Islamabad: In a fresh attempt to repair strained ties, senior officials from Pakistan and United States have met in Islamabad to explore common ground for renewed cooperation.
Deputy Assistant to the US president and the National Security Council’s senior director for South and Central Asia, Lisa Curtis, visited Islamabad on Monday and Tuesday, officials said.
Curtis was accompanied by US ambassador to Pakistan David Hale in the meetings, attended by senior Pakistani officials including Foreign Secretary Tehmina Janjua, Interior Minister Ahsan Iqbal and Chief of General Staff Lieutenant-General Bilal Akbar.
Acknowledging Pakistan’s considerable sacrifices in fighting terrorism, Curtis said the “United States seeks to move toward a new relationship with Pakistan, based on a shared commitment to defeat all terrorist groups that threaten regional stability and security as well as on a shared vision of a peaceful future for Afghanistan.”
She emphasised that the US South Asia strategy represents an opportunity to work together to bring about a stable, peaceful Afghanistan to “enable the dignified return of Afghan refugees to their homeland; the defeat of [Daesh] in South Asia; and the elimination of terrorist groups that threaten both Pakistan and the United States.”
Curtis urged the government of Pakistan to address the continuing presence of the Haqqani network and other terrorist groups within its territory, and reiterated the international community’s long-standing concern about ongoing deficiencies in Pakistan’s implementation of its anti-money laundering/counterterrorism finance regime, according to a media release by US embassy in Islamabad.
Pakistan-US ties reached their lowest ebb towards the end of 2017, the when US piled pressure on Islamabad to cooperate with foreign forces in Afghanistan.
Tensions rose to new heights with US President Donald Trump’s New Year tweet on Pakistan which was seen in Islamabad as damaging the traditional bilateral relationship, and viewed as humiliating by many Pakistanis.
Over the last two weeks, the relationship remained tense after the US government vowed to place Pakistan on the Financial Action Task Force (FATF) watchlist for allegedly failing to cub money laundering.
The US move infuriated Islamabad amid fears it could hurt the fragile economy of Pakistan, whose de facto finance minister accused Washington of trying to “embarrass” his country.
However, the visit by Curtis has sparked fresh hope for normalisation of Pakistan-US ties.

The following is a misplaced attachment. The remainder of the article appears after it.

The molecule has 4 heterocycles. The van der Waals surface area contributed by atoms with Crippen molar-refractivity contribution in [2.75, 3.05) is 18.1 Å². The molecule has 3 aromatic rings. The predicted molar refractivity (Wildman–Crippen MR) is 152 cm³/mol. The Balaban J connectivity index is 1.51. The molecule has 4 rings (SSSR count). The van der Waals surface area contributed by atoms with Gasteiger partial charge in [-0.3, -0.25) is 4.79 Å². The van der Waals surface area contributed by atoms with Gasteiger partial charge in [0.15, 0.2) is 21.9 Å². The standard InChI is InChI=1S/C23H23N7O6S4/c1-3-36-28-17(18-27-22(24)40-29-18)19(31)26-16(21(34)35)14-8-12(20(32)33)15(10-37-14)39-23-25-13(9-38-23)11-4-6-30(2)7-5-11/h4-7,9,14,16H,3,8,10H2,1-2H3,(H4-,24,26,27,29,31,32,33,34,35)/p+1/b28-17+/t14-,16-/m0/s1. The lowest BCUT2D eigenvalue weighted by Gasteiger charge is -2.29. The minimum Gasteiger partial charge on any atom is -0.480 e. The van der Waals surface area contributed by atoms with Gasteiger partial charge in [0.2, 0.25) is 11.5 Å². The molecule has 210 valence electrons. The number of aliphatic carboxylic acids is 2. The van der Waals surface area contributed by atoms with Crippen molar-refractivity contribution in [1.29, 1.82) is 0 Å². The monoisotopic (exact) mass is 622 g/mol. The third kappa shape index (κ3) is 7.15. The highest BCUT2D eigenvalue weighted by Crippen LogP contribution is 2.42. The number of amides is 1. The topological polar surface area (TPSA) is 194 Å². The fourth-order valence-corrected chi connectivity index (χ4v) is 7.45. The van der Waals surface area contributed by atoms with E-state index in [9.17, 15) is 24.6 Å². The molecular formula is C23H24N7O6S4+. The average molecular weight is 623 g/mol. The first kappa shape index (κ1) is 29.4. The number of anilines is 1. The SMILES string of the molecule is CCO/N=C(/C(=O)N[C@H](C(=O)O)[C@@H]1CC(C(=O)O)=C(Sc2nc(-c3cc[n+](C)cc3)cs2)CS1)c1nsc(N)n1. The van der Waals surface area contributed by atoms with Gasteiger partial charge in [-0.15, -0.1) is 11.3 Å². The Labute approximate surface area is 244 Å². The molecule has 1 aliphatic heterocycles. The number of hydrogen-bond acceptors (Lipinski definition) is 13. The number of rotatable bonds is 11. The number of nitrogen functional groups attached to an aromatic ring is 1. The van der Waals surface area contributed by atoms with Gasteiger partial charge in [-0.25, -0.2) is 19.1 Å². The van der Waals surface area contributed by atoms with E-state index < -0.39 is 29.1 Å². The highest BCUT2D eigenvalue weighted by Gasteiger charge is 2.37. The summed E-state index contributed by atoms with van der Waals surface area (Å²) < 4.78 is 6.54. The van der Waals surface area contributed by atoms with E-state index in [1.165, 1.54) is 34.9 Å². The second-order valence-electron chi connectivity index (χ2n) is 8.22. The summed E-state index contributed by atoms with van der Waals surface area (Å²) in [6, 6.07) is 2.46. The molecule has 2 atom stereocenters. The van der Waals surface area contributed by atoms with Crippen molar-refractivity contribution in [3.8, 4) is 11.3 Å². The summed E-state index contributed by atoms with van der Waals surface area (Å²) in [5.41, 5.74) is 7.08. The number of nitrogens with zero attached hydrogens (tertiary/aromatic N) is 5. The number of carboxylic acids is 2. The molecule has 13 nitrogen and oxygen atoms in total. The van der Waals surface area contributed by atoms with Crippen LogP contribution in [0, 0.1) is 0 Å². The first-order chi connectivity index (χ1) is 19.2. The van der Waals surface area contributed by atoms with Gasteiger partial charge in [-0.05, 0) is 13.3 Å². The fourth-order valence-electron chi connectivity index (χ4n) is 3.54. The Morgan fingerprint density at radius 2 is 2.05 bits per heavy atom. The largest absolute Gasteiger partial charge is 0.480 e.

Tensions with historic ally Washington have pushed Pakistan further into the arms of China, officials and analysts say.
Closer diplomatic and military ties between Beijing and Islamabad have come at a time when China is helping Pakistan’s economy grow by investing billions in infrastructure projects.
The United States and Pakistan have clashed over militants waging war in Afghanistan, with Washington accusing Islamabad of providing safe havens to the Afghan Taliban and their affiliate, the Haqqani network. Pakistan denies helping the militants, saying the Islamist fighters are mostly across the border.
“Ms Curtis urged the government of Pakistan to address the continuing presence of the Haqqani network and other terrorist groups within its territory,” the embassy added.
The Trump administration suspended about $2 billion (Dh7.34 billion) in security assistance to Pakistan in January, days after Trump tweeted that Pakistan has given nothing but “lies and deceit” in return for generous aid.
Islamabad responded that it doesn’t need Washington’s money but wants, instead, respect for the vast sacrifices it has made in the war on terror.
Curtis, who is also the US National Security Council’s senior director for South and Central Asia, also raised Washington’s worries about gaps in Pakistan’s anti-terrorist financing controls, a frequent criticism by Western powers who say not enough is done to curb fund-raising by militants.
The US motion to place Pakistan on the FATF “grey list” of nations with weak terrorist-financing controls was co-sponsored by Britain, Germany and France. Only Turkey opposed the US motion at a Paris meeting of nearly 40 member states.
— with inputs from Reuters